Israelis went to the polls Tuesday at a low point in Prime Minister Benjamin Netanyahu’s relations with the White House after his fiery speech earlier this month before Congress denouncing a possible nuclear deal with Iran.
Republicans bashing Obama have taken to constantly invoking Netanyahu as a symbol of strength against Iran and Islamic terrorism and the prime minister’s willingness to encourage this dynamic when it suited him has caused serious tension in the traditionally nonpartisan pro-Israel community. Critics, including some prominent Democrats who boycotted the address, denounced Netanyahu’s speech as an election ploy.
In the final pre-election polls, however, a centrist alliance between Labor Party leader Isaac Herzog and Hatnuah leader Tzipi Livni surprisingly surged into a small lead over Likud, putting Netanyahu’s hold in jeopardy. The initial round of exit polls from Israeli media on Tuesday evening show both parties neck and neck, a position that would give Netanyahu an edge in trying to assemble a majority government with smaller right-leaning parties in Israel's coalition system, but no guarantee of success. Netanyahu claimed victory on Twitter, but Herzog's joint party has not conceded.
Democrats will undoubtedly shed few tears if Netanyahu gets the boot. But political observers on both sides of the aisle say they’re unsure how much American politics and policy alike will change if Herzog and Livni prevail. While Republicans have lionized Netanyahu, their support for Israel and use of it as a political cudgel is not dependent on him staying in office.
Israel and the United States have long enjoyed a warm relationship, but Republicans’ especially close ties to Netanyahu as of late are connected to their shared opposition to Iran negotiations and, compared to the White House and Democratic lawmakers, their general lack of interest in a peace agreement with Palestinians. This dynamic is only set to intensify given that Netanyahu is swerving aggressively to the right in the home stretch. For the first time this week, he openly rejected a two-state solution, a framework backed by Republican and Democratic administrations alike, and warned Israelis of an influx of minority Arab voters on Election Day.
On both Iran and the Israeli-Palestinian issue, however, it’s not at all clear whether a Herzog government would be drastically different. While he’s expressed a far less hostile line toward Obama than Netanyahu, Herzog has argued in debates that they’re largely in agreement on the broad threat posed by Iran. And on Palestinian negotiations, Herzog could have a tough time building the political support necessary under Israel's fractured coalition system to pursue the kind of sweeping deal favored by Secretary of State John Kerry even if he wins.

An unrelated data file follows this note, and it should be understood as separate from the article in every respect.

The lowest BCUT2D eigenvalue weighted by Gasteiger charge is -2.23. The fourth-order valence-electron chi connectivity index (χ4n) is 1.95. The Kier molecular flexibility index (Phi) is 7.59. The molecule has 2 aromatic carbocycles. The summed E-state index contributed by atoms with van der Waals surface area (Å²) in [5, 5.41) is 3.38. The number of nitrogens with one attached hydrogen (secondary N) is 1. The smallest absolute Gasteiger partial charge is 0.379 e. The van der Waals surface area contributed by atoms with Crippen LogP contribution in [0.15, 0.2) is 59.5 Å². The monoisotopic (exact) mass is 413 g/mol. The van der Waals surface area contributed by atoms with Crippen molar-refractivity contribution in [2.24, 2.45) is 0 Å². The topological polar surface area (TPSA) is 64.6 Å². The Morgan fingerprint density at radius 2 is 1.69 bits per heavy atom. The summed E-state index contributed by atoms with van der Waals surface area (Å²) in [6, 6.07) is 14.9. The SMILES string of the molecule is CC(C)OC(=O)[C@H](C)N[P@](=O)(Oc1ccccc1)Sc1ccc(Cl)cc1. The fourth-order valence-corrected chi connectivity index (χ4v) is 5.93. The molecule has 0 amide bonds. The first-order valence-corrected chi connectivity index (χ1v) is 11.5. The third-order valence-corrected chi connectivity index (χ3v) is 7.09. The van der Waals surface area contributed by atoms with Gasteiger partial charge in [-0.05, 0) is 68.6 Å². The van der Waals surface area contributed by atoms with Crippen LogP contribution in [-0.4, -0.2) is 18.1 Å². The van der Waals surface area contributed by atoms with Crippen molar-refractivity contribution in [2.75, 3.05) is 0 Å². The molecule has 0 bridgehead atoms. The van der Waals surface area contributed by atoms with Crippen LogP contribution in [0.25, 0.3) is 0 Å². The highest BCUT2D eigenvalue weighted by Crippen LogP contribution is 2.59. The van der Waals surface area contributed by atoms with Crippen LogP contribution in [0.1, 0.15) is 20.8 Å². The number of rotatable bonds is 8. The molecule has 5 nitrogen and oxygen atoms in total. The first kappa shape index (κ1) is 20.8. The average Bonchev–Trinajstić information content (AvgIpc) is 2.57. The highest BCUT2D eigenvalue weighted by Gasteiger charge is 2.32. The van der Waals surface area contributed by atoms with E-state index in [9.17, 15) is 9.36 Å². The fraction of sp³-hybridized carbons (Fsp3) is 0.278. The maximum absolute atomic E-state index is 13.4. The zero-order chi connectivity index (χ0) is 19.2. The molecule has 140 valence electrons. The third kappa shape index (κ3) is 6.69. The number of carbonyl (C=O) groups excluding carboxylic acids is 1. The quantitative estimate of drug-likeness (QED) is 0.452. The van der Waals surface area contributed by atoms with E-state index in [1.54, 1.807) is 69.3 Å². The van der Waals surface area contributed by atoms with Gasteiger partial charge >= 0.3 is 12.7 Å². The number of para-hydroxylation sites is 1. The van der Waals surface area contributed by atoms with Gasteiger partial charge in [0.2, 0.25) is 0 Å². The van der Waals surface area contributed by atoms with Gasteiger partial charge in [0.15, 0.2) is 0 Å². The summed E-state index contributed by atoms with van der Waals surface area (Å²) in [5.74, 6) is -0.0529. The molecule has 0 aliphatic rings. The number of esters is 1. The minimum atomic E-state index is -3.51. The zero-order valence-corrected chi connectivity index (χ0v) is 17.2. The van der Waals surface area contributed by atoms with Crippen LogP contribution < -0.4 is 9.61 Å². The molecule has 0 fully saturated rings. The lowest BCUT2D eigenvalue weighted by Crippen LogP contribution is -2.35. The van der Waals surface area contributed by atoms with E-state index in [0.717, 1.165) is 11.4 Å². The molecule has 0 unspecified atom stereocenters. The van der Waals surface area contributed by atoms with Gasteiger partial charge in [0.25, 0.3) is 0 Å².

“The truth is neither of the candidates, [Netanyahu] or [Herzog], are radically different in their politics or would take a radically different approach to core issues,” Mik Moore, a veteran strategist for progressive Jewish causes, told msnbc. “The Democrats would be happy to get rid of Bibi, who was openly antagonistic towards the president and the Democratic Party, but both parties will end up being happy to sing the praises of whoever becomes prime minister next.”
Michael Goldfarb, founder of the hawkish Washington Free Beacon and a longtime GOP strategist, also didn’t see much for Republicans to worry about. He noted Herzog’s likely defense minister, Amos Yadlin, is generally regarded as a dependable hawk.
“I don’t think they’re substantially different from where the current government is,” Goldfarb said.
“I think it could be amusing from my point of view if a new government were to come in and we go through the motions again of a peace process and ultimately you get the same result, because there’s this little thing called reality which intercedes,” he added.
That doesn’t mean a Netanyahu loss would be meaningless. It could bring the White House closer to Israeli leadership, potentially giving Israel greater leverage to quietly tweak an Iran deal and denying Republicans some of their power to use Israeli leadership as a political wedge. Even if a peace deal never materializes, a serious effort by Herzog to work with Kerry toward such a goal could reduce tensions as well.
“There will be a lot of anxiety about any Iran deal, but a willingness to work behind close doors to find ways to influence it and provide reassurances for Israel as opposed to a public political confrontation with the president is a game changer,” Ilan Goldenberg, director of the Middle East Security Program at the Center for a New American Security, told msnbc. “It will significantly take the heat down on the general relationship.”